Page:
So what was the participation of the Asheville Jewish community in civil rights during that decade? I’m sure you have inferred from my remarks that there was virtually no overt participation, it was more subtle than that. In trying to understand why there was not participation in things like sit–ins and marches , I think it is important not to over generalize. Individuals had different attitudes. For instance, a few Jews were at least somewhat racist. A minority of southern Jews were racist; they tended to be people who had lived their whole lives in the South and thus inherited Southern attitudes about race and other things. Some Jews, though they were not racist, believed that private business had a right to sell to whom they chose and that those property rights were paramount to individual rights. Some Jews benefited from a segregated society and wanted to keep it that way. There were at least two members of this congregation who were slumlords in Asheville.But probably the biggest reason for not participating in marches and sit-ins was that, while our history of being discriminated against made most Jews sympathetic to the plight of the black people, it also made Jews throughout the South, including Asheville, fearful of open participation in civil rights. As Clive Webb said in his excellent history of the Southern Jews and civil rights entitled Fight Against Fear : “During the desegregation
|page_06||crisis Southern Jews were torn between two
contradictory instincts. A historical experience of persecution
sensitized Jews to the plight of other oppressed minorities. At the
same time it is precisely because of that experience of persecution
that Jews have as an act of self-protection striven to adapt to the
laws and customs of their adopted homeland. In the American South,
that meant more than anything else an acceptance of racial
segregation. Fear of anti-Semitic reprisals forced many southern
Jews into an uneasy silence during the civil rights struggle.”
This feeling was magnified because of the bombings and attempted bombings of synagogues and Jewish Community Centers throughout the South, including Charlotte and Gastonia, during the late fifties and particularly the much publicized bombing of the Temple in Atlanta which occurred on October 16, 1958. The feeling was further amplified in Asheville where many Jews remembered the presence of the silver shirt headquarters in the thirties. The silver shirts were a national fascist anti-Semitic organization which was headquartered here.But attitudes did change . Jewish people gradually began to feel freer to more openly support black equality. For instance, sometime in 1967-68 this congregation started the first integrated Boy Scout troop in Asheville. The second scoutmaster was Jasper Dunlap who was the temple janitor at the time. Unfortunately he does not remember who had the idea for the troop, but it was a member of the congregation, probably Dr. Robinson. WLOS-TV, channel 13, was then owned by the Wolfsons, a Florida Jewish family. The news editorialist was Mort Cohn, a member of this congregation and a friend of my parents. Although I do not remember the details I do remember him editorializing on behalf of peaceful integration during those years. By 1969 things had changed enough that Dr. Robinson felt free to write a letter to the editors of the Citizen Times supporting the cessation of racial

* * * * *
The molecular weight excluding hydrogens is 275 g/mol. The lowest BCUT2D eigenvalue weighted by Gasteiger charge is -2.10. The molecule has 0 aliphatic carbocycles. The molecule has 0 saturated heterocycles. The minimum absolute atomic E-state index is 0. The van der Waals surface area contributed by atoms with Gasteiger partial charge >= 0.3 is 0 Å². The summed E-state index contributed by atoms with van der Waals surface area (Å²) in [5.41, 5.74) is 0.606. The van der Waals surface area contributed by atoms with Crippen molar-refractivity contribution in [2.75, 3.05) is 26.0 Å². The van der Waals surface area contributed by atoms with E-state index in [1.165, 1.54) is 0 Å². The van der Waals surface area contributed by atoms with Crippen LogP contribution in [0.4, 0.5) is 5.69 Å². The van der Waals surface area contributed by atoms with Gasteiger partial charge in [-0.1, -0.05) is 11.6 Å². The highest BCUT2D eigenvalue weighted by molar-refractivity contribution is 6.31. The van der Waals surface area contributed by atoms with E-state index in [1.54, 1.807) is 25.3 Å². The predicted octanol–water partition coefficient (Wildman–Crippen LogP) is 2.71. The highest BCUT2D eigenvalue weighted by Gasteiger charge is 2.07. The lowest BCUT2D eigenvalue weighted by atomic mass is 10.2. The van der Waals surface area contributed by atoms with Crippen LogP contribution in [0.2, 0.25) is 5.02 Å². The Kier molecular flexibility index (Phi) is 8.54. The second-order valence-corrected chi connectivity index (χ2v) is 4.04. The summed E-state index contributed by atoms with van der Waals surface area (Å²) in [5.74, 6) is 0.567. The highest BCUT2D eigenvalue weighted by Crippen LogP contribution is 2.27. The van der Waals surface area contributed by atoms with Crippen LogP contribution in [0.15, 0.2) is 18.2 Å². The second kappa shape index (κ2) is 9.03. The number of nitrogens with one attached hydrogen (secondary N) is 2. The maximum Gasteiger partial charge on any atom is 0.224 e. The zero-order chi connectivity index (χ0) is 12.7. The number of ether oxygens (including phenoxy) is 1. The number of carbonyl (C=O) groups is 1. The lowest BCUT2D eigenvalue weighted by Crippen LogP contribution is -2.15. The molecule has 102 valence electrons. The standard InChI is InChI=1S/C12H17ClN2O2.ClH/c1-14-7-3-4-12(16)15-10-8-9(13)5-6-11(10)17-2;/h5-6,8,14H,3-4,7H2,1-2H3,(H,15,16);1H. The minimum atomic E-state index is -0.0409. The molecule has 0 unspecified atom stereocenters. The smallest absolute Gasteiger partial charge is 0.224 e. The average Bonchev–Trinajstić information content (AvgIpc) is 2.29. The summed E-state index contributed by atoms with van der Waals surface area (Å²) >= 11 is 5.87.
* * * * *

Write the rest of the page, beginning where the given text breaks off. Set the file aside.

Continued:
|page_07||hatred. Later, my sister Leslie became one of the
most important civil rights lawyers in the state.
So, that is my brief impression of the participation of the Jewish community in civil rights during the 60s. I am sure there are many more instances of other members of this community helping to obtain civil rights for African-Americans, but as I said before it was not overt and was more subtle than participating in marches, sit-ins and the like. And in fact the experience of Asheville Jews here was not very different from Jews throughout the South except that we lived in a state which unlike South Carolina, Arkansas, Alabama and others did not attempt to actively and officially subvert the rule of law and the Supreme Court. I hope what I said is accurate, and that I’ve been able to give you some sense of what it was like to live here during that time. If you are interested in the subject of the Jewish History during that era I highly recommend the book I cited a minute ago: Fight Against Fear by Clive Webb. It is easy to read and the definitive work on the subject.